To confirm origin of fetal der(7), high resolution chromosome preparations for the parents were examined with GTL-, CBG-, and RBG-banding techniques according to the previous report [6]. The mother (II-2 in Fig. 1) was confirmed to be a carrier of der(7) which is the same as the fetus’s by GTL-, CBG-, and RBG-banding (Figs. 2E–G). To identify duplication of 7q22, FISH was performed using a probe of a Williams-Beuren ELN (7q11) spectrum orange signal with internal control of 7q22 spectrum green signal for chromosome 7 (Kreatech Diagnostics, Amsterdam, The Netherlands) according to the manufacturer’s instructions. FISH analysis showed no duplication or deletion signals on both probe regions. However, DAPI-counter stain was positive at 7q22 region suggesting an insertion of heterochromatin material (data not shown). CBG-banding also showed positively at fetal der(7) at 7q22 (Fig. 2C). We performed another FISH analysis to identify characteristics of heterochromatic region of der(7) for the fetus and the mother using Yq12 chromosome-specific probes (Vysis CEP Y [DYZ1] Sat III Spectrum Green; Abbott Molecular Inc., Des Plaines, IL, USA). Yq12 specific probe signal was detected at 7q21.3 region of both fetus and mother (Figs. 2D and H).

For the specific analysis of Y chromosomal heterochromatic region of ins(7;Y), multiplex PCR was performed for maternal DNA isolated from peripheral blood using 16 sequence tagged site (STS) markers according to the protocol of our previous study [6] ; 15 STS for Yp11.3 (sY14, SRY ), Yq11.21 (sY86), Yq11.21 (sY84), Yq11.222 (sY124), Yq11.222 (sY127), Yq11.223 (sY130), Yq11.223 (sY129), Yq11.223 (sY134), Yq11.223 (sY147), Yq11.223 (sY242), Yq11.223 (sY254), Yq11.223 (sY255), Yq11.223 (SPGY1 ), Yq11.223 (sY157), Yq11.223 (sY158) and one STS for Xp21.3 (ZFX ). We were unable to detect 15 STS markers located at the Y chromosome in maternal DNA (Fig. 3). After combined analysis of the results of cytogenetic and molecular genetic tests, the mother’s karyotype was reported as 46,XX,der(7)ins(7;Y)(q21.3;q12q12).

Additionally peripheral blood samples for chromosome studies were collected from the first daughter (III-1 in Fig. 1) and maternal families (I-1, I-2, II-3, II-4, and II-5 in Fig. 1) at 20.3 weeks of gestation. Twenty metaphases of high resolution were analyzed to identify der(7) by GTL-banding. CBG- and RBG-banding according to the previous report [6]. The results of the analysis were as follows. Ten-year-old first daughter (III-1) and 64-year-old maternal grandmother (I-2) demonstrated the same der(7) as the fetus’s (Figs. 2I–L). They are all healthy and phenotypically normal. Genetic counseling was done at 21.6 weeks of gestation and parents opted to continue the pregnancy. A girl was delivered at 39.2 weeks of gestation with a birth weight of 3,300 g. She had a normal appearance and nonspecific findings in the physical and neurologic examinations and no additional abnormalities were noted at six months of age.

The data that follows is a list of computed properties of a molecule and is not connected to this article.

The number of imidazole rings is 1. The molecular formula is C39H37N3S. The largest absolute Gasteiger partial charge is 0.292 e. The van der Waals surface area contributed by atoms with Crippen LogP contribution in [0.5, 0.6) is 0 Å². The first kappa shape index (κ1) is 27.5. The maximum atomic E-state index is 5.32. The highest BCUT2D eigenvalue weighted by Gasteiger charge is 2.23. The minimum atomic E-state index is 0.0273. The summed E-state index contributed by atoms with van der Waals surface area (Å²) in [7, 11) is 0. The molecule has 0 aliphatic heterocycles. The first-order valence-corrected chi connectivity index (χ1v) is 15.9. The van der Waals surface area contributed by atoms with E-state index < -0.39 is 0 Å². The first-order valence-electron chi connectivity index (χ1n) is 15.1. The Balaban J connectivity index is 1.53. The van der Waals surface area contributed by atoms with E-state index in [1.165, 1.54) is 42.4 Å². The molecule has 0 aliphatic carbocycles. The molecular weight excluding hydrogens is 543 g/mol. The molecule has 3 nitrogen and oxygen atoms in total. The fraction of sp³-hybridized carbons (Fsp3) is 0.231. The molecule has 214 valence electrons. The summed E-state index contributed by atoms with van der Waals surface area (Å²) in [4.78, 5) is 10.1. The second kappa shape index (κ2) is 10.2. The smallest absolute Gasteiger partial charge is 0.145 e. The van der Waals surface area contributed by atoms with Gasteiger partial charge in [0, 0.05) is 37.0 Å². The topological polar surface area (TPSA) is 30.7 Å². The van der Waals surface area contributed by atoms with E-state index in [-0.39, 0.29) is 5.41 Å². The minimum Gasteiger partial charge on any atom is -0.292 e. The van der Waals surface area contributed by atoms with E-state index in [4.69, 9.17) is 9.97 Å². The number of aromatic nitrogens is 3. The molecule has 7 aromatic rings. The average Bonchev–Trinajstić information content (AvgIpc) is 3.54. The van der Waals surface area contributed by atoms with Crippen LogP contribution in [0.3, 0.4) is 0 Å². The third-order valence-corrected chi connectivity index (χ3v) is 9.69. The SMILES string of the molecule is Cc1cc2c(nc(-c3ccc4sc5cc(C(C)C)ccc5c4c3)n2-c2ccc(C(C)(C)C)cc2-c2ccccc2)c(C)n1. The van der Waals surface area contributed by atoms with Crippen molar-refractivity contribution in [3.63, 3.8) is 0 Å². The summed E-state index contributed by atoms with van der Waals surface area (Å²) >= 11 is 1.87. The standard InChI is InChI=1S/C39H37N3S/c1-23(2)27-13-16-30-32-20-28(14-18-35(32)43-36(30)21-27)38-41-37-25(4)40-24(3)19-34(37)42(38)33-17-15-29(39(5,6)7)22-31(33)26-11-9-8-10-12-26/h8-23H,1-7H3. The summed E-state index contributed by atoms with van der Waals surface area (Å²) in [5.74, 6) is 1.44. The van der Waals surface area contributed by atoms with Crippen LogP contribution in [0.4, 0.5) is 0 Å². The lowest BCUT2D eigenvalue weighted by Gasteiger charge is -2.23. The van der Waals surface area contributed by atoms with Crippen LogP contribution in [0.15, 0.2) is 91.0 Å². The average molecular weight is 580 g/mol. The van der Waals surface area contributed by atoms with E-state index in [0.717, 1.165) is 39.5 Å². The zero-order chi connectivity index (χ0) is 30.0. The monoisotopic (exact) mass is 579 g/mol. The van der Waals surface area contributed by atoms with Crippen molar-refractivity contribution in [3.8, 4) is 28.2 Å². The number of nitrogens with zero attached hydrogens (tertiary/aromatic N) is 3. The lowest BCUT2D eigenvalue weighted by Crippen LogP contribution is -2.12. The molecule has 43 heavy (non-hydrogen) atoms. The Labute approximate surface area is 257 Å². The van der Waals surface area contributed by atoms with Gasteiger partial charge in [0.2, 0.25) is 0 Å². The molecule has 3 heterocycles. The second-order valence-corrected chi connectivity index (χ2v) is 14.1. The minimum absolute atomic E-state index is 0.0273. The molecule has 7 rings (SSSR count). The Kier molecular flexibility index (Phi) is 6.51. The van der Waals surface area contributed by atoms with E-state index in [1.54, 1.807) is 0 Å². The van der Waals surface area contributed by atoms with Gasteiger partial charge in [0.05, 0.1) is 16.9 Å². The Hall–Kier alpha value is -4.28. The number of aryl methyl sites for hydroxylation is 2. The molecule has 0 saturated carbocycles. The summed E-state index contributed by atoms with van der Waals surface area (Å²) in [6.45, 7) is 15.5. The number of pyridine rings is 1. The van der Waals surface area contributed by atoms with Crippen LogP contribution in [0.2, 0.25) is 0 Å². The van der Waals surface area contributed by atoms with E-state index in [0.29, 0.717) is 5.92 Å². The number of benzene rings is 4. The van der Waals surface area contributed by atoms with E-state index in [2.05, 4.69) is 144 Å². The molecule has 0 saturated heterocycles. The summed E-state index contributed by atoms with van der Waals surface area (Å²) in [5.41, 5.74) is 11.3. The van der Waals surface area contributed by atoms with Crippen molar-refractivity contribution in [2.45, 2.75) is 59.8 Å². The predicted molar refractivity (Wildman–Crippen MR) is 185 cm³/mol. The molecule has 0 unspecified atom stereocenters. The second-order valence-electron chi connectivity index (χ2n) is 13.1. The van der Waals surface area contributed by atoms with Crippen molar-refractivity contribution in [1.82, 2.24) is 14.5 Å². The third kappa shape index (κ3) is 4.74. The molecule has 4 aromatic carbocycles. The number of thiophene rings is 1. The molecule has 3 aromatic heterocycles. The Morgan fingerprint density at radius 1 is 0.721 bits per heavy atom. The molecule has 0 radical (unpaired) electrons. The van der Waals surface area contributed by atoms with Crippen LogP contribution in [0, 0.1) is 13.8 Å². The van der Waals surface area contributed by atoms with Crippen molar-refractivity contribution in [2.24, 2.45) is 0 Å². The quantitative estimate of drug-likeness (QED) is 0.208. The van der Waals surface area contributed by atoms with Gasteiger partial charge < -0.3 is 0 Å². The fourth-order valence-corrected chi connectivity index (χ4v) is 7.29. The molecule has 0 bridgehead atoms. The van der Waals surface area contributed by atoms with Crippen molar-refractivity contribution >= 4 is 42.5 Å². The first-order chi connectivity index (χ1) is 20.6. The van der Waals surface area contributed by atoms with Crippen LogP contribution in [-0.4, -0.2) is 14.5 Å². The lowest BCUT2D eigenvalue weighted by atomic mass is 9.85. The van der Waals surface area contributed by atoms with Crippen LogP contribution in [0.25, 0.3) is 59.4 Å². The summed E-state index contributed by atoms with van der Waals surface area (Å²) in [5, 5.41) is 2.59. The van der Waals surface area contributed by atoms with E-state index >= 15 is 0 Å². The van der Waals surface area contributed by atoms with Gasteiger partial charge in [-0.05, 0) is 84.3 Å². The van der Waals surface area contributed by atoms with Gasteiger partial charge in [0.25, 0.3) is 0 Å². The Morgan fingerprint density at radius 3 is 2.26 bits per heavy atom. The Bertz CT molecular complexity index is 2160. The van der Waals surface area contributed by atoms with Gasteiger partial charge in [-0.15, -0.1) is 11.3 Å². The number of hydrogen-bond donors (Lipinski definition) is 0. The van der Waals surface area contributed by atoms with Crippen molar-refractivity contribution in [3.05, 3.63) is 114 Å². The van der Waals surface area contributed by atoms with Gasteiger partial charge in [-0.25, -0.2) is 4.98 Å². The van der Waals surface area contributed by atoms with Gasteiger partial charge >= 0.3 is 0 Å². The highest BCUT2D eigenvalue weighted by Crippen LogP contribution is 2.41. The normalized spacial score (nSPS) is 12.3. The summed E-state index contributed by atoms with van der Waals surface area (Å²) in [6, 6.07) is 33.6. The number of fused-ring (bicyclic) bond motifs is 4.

Unbalanced chromosomal rearrangements detected in prenatal diagnosis always have increased a risk of structural anomaly in a fetus and recurrence at next pregnancy. To our knowledge, the present case is the first case with interchromosomal insertion of Y chromosome heterochromatin at the chromosome 7 as 46,XX,der(7)ins(7;Y)(q21.3;q12q12) detected in prenatal diagnosis and in a family. Carriers with unbalanced rearrangement of Yq12 region were all females in three generations with normal phenotype and adult females were fertile and had no abortion history.

There were a few case reports showing a type of interchromosomal insertion of heterochromatin including female carriers running in a family. Harmless C-band positive insertion from autosome or Y chromosome at 11q23.2 was detected in karyotype analyses of the maternal grandfather, the mother, and the boy in three generations. Adult carriers were all healthy; however, the boy showed severe developmental delay and anal stenosis. They assumed the possibility of disruptive effect of breakpoint which allele was inherited from the father who was carrier of autosomal recessive genetic disorder at 11q23 [7]. In another family through three generations, the grandmother, the father, and the boy carried der(11)ins(11;Y)(q24;q12q12) and they were also all healthy and normal appearance [8]. In addition, although this was not a type of interchromosomal insertion, there was a case report in France showing normal phenotypic two females with 46,XX,der(1)t(Y;1)(q12;p36) which might have been inherited through seven generations regardless of gender in a family [9].

Insertion is a type of translocation and is a rare chromosomal rearrangement event. The prevalence of simple one-way interchromosomal insertion resulting in live birth is estimated to be 1 in 80,000 in standard karyotype analysis [5]. In addition, interchromosomal insertion of Yq12 is very rare. Female carriers carrying Yq12 region due to Y; acrocentric chromosomes have been reported that 1/2,000 or 1/3,000 females [10,11]. Most common (70%) type of Yq12 rearrangement is involved with acrocentric chromosomes 15 and 22 [4]. This has shown the same incidence rate regardless of gender and is stable once formed [2].